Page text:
Sales in department stores rose for the first time this year in July, the Office for National Statistics said, with data showing an unexpected rise in total retail sales in the month.
Monthly retail sales rose 0.2% – defying forecasts for a 0.2% fall – boosted by online sales.
Department stores rose 1.6%, reversing their decline through sales of clothes.
But over the three months to July, the ONS said growth in sales in all sectors was “only modest”.
In the three months to July 2019, sales increased by 0.5% when compared with the previous three months, with food stores and fuel stores seeing a decline.
That is the lowest increase this year.
Rhian Murphy, head of retail sales at the ONS, said: “Retail sales saw only modest growth in the last three months,
“Although still declining across the quarter, there was an increase in sales for department stores in July for the first time this year.
Strong online sales growth on the month was driven by promotions.”
The ONS data showed that internet sales recorded a 6.9% jump in the month – the biggest rise for three years.
Sales of household goods plunged 5.4% month-on-month in July and were down 3.3% year-on-year
Last Friday, separate data showed that the UK economy contracted in the second quarter for the first time since 2012.
Economists looked to the retail sales data for clues for the strength of the economy at the start of the third quarter.
Gabriella Dickens, assistant economist at Capital Economics, said: “The rise in retail sales in July was encouraging and supports our view that the economy has picked up in [the third quarter].
“Of course, the retail sector only makes up about 30% of total household spending.
But spending growth off the High Street appears to have remained fairly steady. So July’s figures leave us more confident that the economy avoided another contraction in Q3”.
Asian stock markets tumbled on Monday after a sharp escalation in the US-China trade war rattled investors.
On Friday, US President Donald Trump announced tariff hikes on effectively all Chinese imports to the US.
It came after Beijing said it would impose fresh duties and raise tariffs on US imports into China.
In China, Hong Kong’s Hang Seng index slid 3.2% while the Shanghai Composite gave up 1.3%.
Japan’s benchmark Nikkei 225 index dropped 2.3%. The Chinese yuan weakened to a fresh 11-year low against the US dollar. The onshore yuan was around 7.15 per dollar in morning Asian trade.
Sharp falls in the yuan earlier this month prompted the US to officially name China a “currency manipulator”
“The trade war between the US and China has escalated dramatically,” Louis Kuijs, head of Asia Economics at Oxford Economics said.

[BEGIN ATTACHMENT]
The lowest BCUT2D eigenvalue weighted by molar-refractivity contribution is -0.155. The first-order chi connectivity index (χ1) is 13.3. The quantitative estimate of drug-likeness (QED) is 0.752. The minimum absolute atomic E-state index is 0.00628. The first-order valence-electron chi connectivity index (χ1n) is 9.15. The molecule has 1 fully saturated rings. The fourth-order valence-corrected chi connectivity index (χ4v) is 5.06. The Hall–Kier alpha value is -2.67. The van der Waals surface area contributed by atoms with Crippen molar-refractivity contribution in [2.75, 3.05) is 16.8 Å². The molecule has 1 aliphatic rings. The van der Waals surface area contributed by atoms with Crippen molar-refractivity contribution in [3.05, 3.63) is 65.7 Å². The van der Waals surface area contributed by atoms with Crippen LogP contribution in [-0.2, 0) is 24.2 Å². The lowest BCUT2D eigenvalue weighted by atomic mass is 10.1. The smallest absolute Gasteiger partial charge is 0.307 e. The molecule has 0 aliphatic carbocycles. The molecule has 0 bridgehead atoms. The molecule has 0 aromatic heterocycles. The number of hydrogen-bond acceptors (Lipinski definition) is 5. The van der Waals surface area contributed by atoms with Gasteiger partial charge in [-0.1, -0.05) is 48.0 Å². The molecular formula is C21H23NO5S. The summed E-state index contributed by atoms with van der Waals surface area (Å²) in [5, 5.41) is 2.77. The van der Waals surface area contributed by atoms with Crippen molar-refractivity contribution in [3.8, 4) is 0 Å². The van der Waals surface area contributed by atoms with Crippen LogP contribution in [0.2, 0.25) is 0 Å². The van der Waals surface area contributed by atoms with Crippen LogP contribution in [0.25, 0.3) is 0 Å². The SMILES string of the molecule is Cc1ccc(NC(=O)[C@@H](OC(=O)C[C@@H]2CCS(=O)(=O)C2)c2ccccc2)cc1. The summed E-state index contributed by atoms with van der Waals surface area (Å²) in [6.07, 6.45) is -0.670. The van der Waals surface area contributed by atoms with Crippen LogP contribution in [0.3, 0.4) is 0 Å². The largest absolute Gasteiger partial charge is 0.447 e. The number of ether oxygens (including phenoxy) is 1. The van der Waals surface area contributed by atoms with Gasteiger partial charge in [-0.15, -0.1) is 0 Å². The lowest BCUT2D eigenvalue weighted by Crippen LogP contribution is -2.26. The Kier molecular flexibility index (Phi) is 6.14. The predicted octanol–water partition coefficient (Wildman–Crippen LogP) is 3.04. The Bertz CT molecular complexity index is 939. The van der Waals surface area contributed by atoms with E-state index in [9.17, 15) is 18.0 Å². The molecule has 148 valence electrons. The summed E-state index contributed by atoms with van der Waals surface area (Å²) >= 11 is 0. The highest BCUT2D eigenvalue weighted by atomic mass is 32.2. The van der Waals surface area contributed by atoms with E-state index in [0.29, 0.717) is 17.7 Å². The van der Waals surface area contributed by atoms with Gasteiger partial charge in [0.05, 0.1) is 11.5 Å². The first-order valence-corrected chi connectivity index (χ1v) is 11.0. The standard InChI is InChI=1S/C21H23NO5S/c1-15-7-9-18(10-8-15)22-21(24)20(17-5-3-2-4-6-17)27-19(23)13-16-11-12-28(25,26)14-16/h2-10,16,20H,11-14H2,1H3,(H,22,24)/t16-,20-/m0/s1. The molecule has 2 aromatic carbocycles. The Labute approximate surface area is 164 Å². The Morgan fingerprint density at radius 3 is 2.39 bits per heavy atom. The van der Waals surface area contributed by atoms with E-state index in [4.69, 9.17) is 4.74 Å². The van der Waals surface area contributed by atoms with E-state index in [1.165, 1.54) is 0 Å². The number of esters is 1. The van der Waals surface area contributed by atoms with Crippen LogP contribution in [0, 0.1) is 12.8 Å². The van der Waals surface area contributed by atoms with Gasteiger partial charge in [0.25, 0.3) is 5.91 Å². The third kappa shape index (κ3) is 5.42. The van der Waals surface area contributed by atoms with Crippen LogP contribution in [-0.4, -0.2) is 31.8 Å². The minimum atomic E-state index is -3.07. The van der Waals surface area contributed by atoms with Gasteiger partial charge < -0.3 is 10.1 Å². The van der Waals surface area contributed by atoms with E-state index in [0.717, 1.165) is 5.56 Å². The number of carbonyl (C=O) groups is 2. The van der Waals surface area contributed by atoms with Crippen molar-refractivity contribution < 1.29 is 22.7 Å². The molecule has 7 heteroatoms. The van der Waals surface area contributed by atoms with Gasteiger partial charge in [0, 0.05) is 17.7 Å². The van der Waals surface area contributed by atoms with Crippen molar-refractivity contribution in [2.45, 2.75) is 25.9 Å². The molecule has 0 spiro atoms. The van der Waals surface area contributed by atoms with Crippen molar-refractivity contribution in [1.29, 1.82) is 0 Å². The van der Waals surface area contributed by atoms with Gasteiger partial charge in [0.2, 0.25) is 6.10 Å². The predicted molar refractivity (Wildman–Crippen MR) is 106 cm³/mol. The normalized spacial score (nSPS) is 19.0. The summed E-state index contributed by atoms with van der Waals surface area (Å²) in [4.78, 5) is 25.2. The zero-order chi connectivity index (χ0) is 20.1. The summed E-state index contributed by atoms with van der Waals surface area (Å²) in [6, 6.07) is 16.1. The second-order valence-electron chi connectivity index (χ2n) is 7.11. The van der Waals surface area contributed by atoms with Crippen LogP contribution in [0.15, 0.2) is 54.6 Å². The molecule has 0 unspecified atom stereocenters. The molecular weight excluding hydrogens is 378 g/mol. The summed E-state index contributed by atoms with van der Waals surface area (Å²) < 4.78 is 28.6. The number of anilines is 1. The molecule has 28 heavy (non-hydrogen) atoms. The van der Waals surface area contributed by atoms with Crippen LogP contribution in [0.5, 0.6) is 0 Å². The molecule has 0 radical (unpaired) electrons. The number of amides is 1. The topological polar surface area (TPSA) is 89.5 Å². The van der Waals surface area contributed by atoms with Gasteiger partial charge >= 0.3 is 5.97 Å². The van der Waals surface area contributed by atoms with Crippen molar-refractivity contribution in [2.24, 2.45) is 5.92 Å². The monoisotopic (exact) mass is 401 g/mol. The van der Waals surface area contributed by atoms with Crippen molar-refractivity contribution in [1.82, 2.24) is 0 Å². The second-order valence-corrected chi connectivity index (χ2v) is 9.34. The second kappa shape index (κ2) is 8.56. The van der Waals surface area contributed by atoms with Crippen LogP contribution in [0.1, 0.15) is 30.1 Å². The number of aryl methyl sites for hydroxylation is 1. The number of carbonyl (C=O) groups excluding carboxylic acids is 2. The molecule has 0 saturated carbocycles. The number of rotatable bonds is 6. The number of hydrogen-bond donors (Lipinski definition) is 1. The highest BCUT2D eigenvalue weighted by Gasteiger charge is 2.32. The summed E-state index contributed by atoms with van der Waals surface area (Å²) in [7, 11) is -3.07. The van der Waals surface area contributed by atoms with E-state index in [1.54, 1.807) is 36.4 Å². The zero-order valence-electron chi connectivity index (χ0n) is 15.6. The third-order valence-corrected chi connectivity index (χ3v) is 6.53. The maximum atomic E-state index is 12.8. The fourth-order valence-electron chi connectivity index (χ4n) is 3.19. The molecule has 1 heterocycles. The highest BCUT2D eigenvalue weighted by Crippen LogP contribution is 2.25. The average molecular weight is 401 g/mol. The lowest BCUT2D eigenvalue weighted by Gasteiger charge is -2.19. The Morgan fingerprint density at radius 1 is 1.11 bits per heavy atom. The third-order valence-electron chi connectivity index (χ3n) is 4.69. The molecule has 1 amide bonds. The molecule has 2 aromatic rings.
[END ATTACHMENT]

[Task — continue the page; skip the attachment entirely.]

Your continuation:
“This tit-for-tat escalation shows how unlikely a trade deal and de-escalation have become.”
How has the trade war escalated?
On Friday, the US said it would begin the process of raising tariffs on around $250bn (£203.8bn) of Chinese imports from 25% to 30%. Those hikes will be introduced from 1 October.
The US also said fresh tariffs on an additional $300bn of Chinese goods, announced earlier this month, will now be at a rate of 15% instead of 10%. The first batch of those tariffs will be introduced in September.
In a tweet, Mr Trump said he planned to order US firms working in China to move their operations back to the US. It is unclear how he could force firms to comply.
The moves came after China delivered its latest trade war strike, announcing plans to hit $75bn worth of US goods with new tariffs and hikes to existing duties.
How did we get here?
The world’s two largest economies have been locked in a bruising trade battle for the past year that has seen tariffs imposed on billions of dollars worth of one another’s goods.
Mr Trump has long accused China of unfair trading practices and intellectual property theft. In China, there is a perception that the US is trying to curb its rise.
A news report said Huawei’s workers had cooperated with various parts of China’s People’s Liberation Army on research including on artificial intelligence and radio communications.
Huawei does not have any company-sanctioned projects cooperating with China’s military and does not customize products for use by the country’s armed forces, the tech giant’s legal chief told CNBC on Thursday.
Bloomberg’s report outlined at least 10 initiatives on which Huawei employees allegedly worked with the Chinese military, including one to extract and classify emotions in online video comments.
Bloomberg’s report outlined at least 10 initiatives in the last decade on which Huawei employees allegedly worked with Chinese military units. Those included one to extract and classify emotions in online video comments, according to the report. The information was gathered by looking at publicly available research papers whose authors were identified as Huawei employees, the report said.
A spokesperson for Huawei told CNBC the company is “not aware of its employees publishing research papers in their individual capacity.”
Huawei’s founder Ren Zhengfei was a former officer in the PLA. Huawei’s critics have pointed to that fact to suggest the company has a close relationship with China’s military and government.
The U.S. government is worried that Huawei’s equipment could present a risk of China accessing user data. Washington has also warned of laws in China that apparently compel Chinese companies to help Beijing with any national intelligence work if asked.
Ren told CNBC earlier this year that the company would resist any request from Beijing for user data.
“Even if we were ordered to, Huawei would still not install back doors. If a single back door was found in even one of the countries where we operate, our sales would shrink in all of them,” Ren said.